Repairing Rotten Trim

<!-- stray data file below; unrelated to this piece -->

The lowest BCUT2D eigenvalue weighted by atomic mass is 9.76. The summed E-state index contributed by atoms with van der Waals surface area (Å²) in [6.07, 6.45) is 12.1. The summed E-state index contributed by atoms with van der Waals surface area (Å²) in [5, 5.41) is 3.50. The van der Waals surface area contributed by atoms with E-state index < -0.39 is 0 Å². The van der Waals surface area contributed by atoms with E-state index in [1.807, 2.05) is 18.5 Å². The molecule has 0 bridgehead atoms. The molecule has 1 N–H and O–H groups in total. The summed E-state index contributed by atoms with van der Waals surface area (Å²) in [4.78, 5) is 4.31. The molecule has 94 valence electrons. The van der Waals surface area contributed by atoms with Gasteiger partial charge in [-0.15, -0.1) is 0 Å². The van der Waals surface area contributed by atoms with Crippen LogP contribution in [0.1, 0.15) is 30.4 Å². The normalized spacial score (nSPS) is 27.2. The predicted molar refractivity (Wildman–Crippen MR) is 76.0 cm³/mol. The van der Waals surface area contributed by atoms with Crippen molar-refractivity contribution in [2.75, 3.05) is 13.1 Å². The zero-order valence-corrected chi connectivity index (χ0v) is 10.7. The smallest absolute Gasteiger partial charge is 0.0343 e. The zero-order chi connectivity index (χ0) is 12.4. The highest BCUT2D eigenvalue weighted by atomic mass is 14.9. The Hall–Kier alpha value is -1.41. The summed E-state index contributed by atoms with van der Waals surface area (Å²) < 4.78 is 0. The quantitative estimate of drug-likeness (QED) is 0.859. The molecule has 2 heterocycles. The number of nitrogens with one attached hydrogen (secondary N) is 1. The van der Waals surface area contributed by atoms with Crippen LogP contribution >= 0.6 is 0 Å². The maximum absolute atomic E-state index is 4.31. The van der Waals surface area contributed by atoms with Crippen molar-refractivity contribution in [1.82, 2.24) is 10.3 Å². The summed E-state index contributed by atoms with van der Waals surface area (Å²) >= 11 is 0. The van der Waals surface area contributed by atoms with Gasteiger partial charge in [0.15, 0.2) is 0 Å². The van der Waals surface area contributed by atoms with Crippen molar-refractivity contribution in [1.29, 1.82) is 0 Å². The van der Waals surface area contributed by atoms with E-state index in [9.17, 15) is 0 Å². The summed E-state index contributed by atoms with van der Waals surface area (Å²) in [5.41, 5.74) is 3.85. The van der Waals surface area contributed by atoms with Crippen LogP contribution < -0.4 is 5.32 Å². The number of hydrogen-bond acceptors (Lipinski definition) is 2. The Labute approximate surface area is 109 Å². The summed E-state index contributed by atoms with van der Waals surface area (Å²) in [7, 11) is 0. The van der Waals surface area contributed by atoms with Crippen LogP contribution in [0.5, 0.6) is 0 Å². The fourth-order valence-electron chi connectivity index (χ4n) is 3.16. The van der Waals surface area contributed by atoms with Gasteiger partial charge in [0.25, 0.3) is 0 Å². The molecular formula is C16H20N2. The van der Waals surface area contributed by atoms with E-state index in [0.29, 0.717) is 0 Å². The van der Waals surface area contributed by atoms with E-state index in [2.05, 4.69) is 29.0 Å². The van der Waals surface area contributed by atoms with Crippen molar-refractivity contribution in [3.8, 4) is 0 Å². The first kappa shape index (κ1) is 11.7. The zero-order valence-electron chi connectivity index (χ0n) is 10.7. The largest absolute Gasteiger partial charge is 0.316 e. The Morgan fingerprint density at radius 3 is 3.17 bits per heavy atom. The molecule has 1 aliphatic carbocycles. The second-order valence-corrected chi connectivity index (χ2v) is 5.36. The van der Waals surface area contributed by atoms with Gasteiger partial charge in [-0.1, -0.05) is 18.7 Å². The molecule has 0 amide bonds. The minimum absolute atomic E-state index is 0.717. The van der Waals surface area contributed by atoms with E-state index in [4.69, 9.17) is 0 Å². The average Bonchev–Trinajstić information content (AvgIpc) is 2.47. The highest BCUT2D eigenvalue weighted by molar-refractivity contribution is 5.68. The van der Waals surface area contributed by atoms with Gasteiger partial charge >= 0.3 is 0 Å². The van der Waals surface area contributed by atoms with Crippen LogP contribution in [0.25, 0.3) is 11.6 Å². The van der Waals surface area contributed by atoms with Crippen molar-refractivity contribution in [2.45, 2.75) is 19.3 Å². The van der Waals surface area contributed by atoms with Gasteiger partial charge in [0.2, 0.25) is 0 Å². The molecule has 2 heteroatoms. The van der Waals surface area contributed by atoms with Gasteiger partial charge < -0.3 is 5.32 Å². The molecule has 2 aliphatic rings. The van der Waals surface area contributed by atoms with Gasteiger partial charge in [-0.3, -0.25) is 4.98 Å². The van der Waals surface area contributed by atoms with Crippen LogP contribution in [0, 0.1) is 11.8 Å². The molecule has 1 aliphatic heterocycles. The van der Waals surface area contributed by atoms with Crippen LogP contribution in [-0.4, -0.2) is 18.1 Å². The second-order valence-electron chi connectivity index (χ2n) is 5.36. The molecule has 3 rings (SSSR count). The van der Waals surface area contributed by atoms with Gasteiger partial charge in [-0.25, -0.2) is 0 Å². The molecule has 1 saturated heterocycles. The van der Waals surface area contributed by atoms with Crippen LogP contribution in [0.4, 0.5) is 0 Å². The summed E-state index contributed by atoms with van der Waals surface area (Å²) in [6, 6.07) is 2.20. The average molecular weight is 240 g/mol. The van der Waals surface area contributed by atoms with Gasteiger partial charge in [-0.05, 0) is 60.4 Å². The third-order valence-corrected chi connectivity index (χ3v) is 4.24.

first_img Sign up for a free trial and get instant access to this article as well as GBA’s complete library of premium articles and construction details. This article is only available to GBA Prime Members Start Free Trial Already a member? Log incenter_img If I look hard enough at any house here in New Orleans, I’m sure to see one: a length of casing, fascia or corner board, with a hideous scarf joint only a foot or two from the end. This joint wasn’t put there by the builder; it was added years later to repair a rotten section of trim.We get a lot of rot down here, and the ends of the boards are often the first to go. When they do, the standard repair is to cut back to undamaged wood at a 45º angle (what’s known as a scarf joint), then attach a new section of trim using yellow glue and finish nails. Sometimes it looks good—for a while.After a year or two of seasonal movement, however, the joint separates, the rot sets in again, and the whole thing stands out like a sore thumb. On numerous occasions, I’ve been called in to repair the repair.In some circumstances, the proper treatment is to tear out the entire length of trim and replace it with new. But if the patient is an 18-ft. long, old-growth red-cypress fascia board that has stood up to a century’s worth of abuse with only a few inches of rot to show for it, I refuse to replace it with an inferior grade of lumber. Even when the injured party is not a valuable trim element, it may still be difficult to remove or expensive to replicate.Whatever the reason might be, when I decide to repair rather than replace a rotten trim board, I surgically remove the damaged section by making a square cut using a speed square and a circular saw. (Whenever possible, I use my 4½-in. Porter-Cable trim… last_img

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